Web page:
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Cape Town prepares for the World Cup; Hotel Market
Not Just Reliant on the Existing Operators
By Patrick Goff, April 23, 2007

Rather like the UK, the preparations for the World Cup in Cape Town are being marked by bickering, protest and court cases. The building of a new stadium is the major cause of debate, but also causing problems are the demands of FIFA for the booking of rooms by organised parties of fans, and by the need for suitable accommodation for the millionaires that make up football teams these days.

The World Cup is seen by the UN World Tourist Organisation as an opportunity to showcase South Africa under the slogan ‘Win in Africa with Africa’. UNWTO’s Francesco Frangialli said: “the world cup constitutes an opportunity that the countries of the region can seize in order to obtain the maximum socio-economic, promotional and cultural benefits. It should also contribute to the strengthening of the image of Africa”

UNWTO sees the World Cup as a catalyst for the growth of tourism in Southern Africa. The beauty of this part of the world and the abundant nature of the attractions on offer take it far beyond the normal tourist attractions. With everything from a luxurious steam train running between Cape Town and Dar es Salaam in Tanzania, Game Parks, Nature Reserves, Bird Reserves, Air Museums where Lightning’s and Buccaneer’s still fly, Marine Conservation Parks (some of the first in the world are here) and surfing beaches on both Atlantic and Indian Oceans this is a destination that is destined to grow from its current million tourists a year to many more. In this year alone the number of visitors from the UK and the USA has increased drastically, and a new agreement has been signed with China to allow more tourists from that country.

In recent years the Cape Town harbour has been extensively developed and amongst new developments planned for the Waterfront are a new Sol Kerzner ‘One and Only’ hotel and casino, and according to the local tourist office over 5 new five star hotels.

Pressure is on to develop more hotel accommodation as with approximately 100,000 rooms available in the Cape Town area, including bed and breakfast establishments, there are barely enough spaces available to meet the needs of FIFA, never mind the normal holiday and business traffic. Existing hotels are adding bedrooms, as are some of the B&B’s, but major investment is needed to create the additional bedrooms, especially at the budget level, that the World Cup demands.

The Cape Town Hotel market is not just reliant on the existing operators. Local company Golding Hotel Investment Consultants says that the Western Cape market in particular is “competing with other prime global destinations such as the Bahamas, Costa Rica and Malta” for private investment funds into small hotels and spa’s. Whilst the Cape is attractive the business market is centred on Gauteng and Johannesburg, and is also attracting the international investors.

Hotel Groups such as Accor expressed their interest in the market when asked recently by Hotel Designs.  The group confirms that it has new projects in the pipeline and confirms its interest in a country “that has huge potential” says communications Director for Middle East and Africa, Francoise Parguel.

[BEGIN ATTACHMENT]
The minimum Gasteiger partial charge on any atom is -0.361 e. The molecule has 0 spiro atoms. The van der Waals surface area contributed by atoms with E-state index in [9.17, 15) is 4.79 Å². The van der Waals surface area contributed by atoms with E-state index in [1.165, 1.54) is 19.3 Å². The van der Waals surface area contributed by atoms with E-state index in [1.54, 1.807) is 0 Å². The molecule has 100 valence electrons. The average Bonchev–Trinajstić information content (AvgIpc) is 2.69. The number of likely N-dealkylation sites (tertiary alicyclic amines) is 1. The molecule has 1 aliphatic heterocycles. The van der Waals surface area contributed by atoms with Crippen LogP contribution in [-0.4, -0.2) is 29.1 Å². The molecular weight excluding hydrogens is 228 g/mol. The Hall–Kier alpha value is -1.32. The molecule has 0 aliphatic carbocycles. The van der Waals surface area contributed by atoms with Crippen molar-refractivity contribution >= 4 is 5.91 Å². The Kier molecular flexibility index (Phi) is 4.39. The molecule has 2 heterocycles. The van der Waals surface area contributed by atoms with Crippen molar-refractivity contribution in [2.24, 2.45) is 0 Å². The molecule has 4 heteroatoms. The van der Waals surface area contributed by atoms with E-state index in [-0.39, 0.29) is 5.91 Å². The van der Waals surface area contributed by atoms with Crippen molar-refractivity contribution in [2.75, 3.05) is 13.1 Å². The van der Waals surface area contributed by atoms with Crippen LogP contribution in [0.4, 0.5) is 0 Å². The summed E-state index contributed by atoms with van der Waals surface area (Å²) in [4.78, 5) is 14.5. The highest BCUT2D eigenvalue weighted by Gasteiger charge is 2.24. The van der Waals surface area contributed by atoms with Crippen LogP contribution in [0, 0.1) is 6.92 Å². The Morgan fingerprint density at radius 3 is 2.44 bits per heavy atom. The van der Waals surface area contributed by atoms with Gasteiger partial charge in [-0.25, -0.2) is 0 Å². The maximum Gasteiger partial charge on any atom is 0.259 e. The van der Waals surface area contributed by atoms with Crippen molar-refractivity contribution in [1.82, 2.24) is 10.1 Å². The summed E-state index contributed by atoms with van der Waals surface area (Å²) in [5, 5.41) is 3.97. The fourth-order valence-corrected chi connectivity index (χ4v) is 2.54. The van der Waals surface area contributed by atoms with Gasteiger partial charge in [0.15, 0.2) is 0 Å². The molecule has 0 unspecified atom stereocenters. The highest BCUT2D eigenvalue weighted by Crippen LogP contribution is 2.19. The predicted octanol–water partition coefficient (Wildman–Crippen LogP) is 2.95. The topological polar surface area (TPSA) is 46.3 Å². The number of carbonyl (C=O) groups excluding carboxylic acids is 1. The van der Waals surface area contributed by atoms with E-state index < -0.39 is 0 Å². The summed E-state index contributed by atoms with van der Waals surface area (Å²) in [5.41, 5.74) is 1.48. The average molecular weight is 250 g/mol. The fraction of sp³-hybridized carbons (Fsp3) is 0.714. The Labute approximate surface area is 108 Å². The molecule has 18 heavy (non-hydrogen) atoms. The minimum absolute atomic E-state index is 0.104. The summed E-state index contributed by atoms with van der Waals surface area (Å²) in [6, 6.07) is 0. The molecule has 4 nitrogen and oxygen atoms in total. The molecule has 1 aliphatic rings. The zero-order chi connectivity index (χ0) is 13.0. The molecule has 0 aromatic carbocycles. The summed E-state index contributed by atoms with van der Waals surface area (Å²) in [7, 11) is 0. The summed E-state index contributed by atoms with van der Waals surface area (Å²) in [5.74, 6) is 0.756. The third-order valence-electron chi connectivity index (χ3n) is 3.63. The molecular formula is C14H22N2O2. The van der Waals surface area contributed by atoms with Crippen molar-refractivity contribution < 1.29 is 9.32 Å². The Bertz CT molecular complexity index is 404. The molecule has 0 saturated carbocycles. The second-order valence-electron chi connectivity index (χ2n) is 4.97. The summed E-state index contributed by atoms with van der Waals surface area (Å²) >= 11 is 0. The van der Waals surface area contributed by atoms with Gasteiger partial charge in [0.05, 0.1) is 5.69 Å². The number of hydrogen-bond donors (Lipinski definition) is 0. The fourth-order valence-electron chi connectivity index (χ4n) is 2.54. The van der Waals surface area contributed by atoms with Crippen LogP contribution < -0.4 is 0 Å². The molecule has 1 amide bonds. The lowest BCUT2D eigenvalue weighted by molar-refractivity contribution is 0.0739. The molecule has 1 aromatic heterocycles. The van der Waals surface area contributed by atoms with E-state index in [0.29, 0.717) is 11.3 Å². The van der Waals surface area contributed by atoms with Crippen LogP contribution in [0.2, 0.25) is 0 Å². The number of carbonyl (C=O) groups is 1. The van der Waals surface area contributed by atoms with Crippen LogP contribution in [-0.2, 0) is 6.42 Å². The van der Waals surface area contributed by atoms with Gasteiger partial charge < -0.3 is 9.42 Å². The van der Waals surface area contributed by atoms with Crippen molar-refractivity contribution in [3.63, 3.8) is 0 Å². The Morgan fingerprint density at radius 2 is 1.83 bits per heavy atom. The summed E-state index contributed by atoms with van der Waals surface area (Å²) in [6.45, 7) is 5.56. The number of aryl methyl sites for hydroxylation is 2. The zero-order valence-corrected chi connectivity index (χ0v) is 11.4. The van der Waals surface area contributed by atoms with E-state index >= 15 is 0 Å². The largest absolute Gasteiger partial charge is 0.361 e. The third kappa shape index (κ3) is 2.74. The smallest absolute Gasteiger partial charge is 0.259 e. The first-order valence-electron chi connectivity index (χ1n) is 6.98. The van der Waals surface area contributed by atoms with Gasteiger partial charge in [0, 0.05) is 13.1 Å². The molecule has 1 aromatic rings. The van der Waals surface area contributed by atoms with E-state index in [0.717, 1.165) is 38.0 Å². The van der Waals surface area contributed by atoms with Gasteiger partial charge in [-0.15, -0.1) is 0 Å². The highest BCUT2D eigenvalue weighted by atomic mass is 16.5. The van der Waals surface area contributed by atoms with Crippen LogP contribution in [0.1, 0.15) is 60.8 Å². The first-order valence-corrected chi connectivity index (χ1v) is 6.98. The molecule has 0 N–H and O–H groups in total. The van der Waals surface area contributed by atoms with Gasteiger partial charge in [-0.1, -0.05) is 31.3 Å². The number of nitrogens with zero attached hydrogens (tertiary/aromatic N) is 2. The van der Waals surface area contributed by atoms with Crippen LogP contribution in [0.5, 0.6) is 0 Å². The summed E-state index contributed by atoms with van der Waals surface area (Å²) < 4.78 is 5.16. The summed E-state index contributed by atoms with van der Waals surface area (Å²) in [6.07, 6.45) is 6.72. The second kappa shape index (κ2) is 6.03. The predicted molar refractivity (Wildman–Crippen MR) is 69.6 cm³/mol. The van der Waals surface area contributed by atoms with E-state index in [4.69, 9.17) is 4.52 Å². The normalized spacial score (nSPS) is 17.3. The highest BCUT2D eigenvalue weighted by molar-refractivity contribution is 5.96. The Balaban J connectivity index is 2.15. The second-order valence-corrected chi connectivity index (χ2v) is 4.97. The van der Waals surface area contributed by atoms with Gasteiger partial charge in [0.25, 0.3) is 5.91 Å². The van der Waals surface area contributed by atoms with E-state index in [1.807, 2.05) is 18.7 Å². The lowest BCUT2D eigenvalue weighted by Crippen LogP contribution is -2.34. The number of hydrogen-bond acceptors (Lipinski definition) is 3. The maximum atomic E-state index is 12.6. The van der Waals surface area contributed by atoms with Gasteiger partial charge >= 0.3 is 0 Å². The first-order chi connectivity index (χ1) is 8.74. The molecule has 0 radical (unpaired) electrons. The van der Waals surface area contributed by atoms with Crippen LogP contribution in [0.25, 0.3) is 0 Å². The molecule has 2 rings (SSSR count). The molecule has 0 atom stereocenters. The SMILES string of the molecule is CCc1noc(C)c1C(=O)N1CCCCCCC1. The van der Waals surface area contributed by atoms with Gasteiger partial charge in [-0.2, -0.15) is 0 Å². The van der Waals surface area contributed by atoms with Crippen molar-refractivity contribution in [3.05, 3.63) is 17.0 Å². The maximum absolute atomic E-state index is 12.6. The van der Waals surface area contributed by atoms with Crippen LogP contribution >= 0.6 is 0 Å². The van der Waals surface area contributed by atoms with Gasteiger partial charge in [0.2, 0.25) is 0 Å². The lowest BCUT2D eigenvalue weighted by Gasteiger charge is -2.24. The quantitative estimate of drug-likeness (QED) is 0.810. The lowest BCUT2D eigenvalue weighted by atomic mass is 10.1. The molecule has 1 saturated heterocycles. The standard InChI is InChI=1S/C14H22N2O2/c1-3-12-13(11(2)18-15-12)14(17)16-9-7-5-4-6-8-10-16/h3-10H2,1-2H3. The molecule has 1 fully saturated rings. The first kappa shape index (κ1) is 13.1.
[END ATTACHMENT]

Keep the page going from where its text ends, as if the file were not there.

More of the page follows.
For Hilton the interest is also strong but they are looking for contracts on a shared income management contract where they share a percentage of the income with local owners. This model now extensively used in Western Europe is something that is less familiar in the African markets.

With Southern Sun, the previous franchisee for Holiday Inns, rebranding the hotels under their own banner, Intercontinental is also looking for opportunities to extend their various brands (Express by HI, Holiday Inns, Crowne Plaza and InterContinental) into the ‘sub-Saharan market’ market, including South Africa. Rumoured to be bringing all their brands to the country, the group is anxious to capitalise on the previous high profile the Holiday Inn brand has had in South Africa, and is shortly to open a new Holiday Inn in Soweto.
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Cellars Hohenort illustrates a typical Cape Town five star, 
with 54 rooms/suites which is wondering what impact catering to
football fans will have on its business. It is apparently designated
as a hotel to host one of the teams.
Cellars Hohenort
93 Brommersvlei Road, Constantia
Cape Town 7800, South Africa 
http://www.cellars-hohenort.com/

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Another leading South African brand, 9,000 bed Protea Hotels, named after a native plant from the region, has recently been the subject of a takeover by Stella Group from Australia. The group also has a significant shareholding in the European operator Golden Tulip Hospitality Group. Protea, with 126 hotels in 13 countries is Africa’s largest hotel management company.

With the planned addition of Sol Kerzner’s brand ‘One and Only’ to the Waterfront development in Cape Town, only the lack of availability of suitable sites seems to be holding back a major boom in the development of new hotels.

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Contact:

Patrick Goff
patrick.goff@ntlworld.com
www.hoteldesigns.net

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Also See: South Africa Hotels Desperate to Demonstrate Unrivalled Value for Money / December 2004
Cape Town or Sydney Hotels – Which Provide the Best Value for Money? / Aug 2003

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